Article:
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Aquatic behaviour of polar bears (Ursus maritimus) in an increasingly ice-free Arctic

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Aquatic behaviour of polar bears (Ursus maritimus) in an increasingly ice-free Arctic. / Lone, Karen; Kovacs, Kit M.; Lydersen, Christian; Fedak, Mike; Andersen, Magnus; Lovell, Philip; Aars, Jon.

In: Scientific Reports, Vol. 8, 9677, 01.12.2018.

Research output: Contribution to journalArticle

Harvard

Lone, K, Kovacs, KM, Lydersen, C, Fedak, M, Andersen, M, Lovell, P & Aars, J 2018, 'Aquatic behaviour of polar bears (Ursus maritimus) in an increasingly ice-free Arctic', Scientific Reports, vol. 8, 9677. https://doi.org/10.1038/s41598-018-27947-4

APA

Lone, K., Kovacs, K. M., Lydersen, C., Fedak, M., Andersen, M., Lovell, P., & Aars, J. (2018). Aquatic behaviour of polar bears (Ursus maritimus) in an increasingly ice-free Arctic. Scientific Reports, 8, [9677]. https://doi.org/10.1038/s41598-018-27947-4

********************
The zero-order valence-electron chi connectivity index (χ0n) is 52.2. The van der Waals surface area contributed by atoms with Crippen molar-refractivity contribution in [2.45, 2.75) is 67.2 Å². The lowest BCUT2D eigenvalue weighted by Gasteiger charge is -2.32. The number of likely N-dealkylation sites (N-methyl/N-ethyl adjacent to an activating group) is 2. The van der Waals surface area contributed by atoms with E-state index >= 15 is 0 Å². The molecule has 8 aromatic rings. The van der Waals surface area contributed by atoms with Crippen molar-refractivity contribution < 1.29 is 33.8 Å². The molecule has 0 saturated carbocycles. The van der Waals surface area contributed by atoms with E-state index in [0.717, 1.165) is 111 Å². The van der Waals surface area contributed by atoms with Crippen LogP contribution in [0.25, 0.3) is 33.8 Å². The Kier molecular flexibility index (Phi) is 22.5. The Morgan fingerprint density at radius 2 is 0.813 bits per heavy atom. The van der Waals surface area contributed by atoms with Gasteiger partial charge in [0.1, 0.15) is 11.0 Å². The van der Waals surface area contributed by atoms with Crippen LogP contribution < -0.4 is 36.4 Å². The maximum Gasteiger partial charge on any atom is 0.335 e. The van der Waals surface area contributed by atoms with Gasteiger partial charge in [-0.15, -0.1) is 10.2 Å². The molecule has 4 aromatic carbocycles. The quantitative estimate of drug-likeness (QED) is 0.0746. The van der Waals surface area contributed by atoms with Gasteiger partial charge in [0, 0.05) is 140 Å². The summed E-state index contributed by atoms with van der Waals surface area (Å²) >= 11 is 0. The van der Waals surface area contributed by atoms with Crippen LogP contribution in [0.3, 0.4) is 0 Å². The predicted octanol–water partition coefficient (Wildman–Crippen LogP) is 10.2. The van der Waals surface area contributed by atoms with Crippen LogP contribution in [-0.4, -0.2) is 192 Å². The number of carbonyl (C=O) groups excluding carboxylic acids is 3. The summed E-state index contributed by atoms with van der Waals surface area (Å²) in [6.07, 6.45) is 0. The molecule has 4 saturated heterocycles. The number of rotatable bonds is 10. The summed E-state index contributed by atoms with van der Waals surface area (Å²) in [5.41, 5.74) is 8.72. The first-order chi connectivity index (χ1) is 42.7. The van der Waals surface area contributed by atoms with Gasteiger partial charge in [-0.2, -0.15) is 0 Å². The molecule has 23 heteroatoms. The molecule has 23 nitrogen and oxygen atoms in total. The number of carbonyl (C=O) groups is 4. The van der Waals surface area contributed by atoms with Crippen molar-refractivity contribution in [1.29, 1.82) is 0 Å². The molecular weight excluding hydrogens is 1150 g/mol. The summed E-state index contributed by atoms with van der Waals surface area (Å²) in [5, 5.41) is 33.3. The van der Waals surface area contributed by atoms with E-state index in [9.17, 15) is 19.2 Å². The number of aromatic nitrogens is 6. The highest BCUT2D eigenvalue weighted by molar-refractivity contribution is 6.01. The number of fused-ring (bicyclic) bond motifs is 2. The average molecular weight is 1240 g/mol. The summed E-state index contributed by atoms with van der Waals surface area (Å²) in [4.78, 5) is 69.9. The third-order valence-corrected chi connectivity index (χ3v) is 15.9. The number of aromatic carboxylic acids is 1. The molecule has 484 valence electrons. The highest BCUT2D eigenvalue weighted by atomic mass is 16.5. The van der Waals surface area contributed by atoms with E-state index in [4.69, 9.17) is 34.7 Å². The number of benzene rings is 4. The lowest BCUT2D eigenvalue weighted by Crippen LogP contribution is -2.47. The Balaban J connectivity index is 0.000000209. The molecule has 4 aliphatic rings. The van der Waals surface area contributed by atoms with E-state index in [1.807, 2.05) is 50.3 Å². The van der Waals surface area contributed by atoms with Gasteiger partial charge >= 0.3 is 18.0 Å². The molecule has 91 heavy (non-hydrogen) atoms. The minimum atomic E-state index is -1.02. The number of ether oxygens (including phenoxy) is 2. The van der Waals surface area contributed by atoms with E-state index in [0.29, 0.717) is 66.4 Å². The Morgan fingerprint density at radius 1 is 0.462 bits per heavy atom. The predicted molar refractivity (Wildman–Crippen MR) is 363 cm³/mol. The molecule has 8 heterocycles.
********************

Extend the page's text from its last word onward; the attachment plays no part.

Vancouver

Lone K, Kovacs KM, Lydersen C, Fedak M, Andersen M, Lovell P et al. Aquatic behaviour of polar bears (Ursus maritimus) in an increasingly ice-free Arctic. Scientific Reports. 2018 Dec 1;8. 9677. https://doi.org/10.1038/s41598-018-27947-4

Author

Lone, Karen ; Kovacs, Kit M. ; Lydersen, Christian ; Fedak, Mike ; Andersen, Magnus ; Lovell, Philip ; Aars, Jon. / Aquatic behaviour of polar bears (Ursus maritimus) in an increasingly ice-free Arctic. In: Scientific Reports. 2018 ; Vol. 8.

Bibtex - Download

@article{749f6c0ab2bf4ae2b0cbc67769e08c7d,
title = "Aquatic behaviour of polar bears (Ursus maritimus) in an increasingly ice-free Arctic",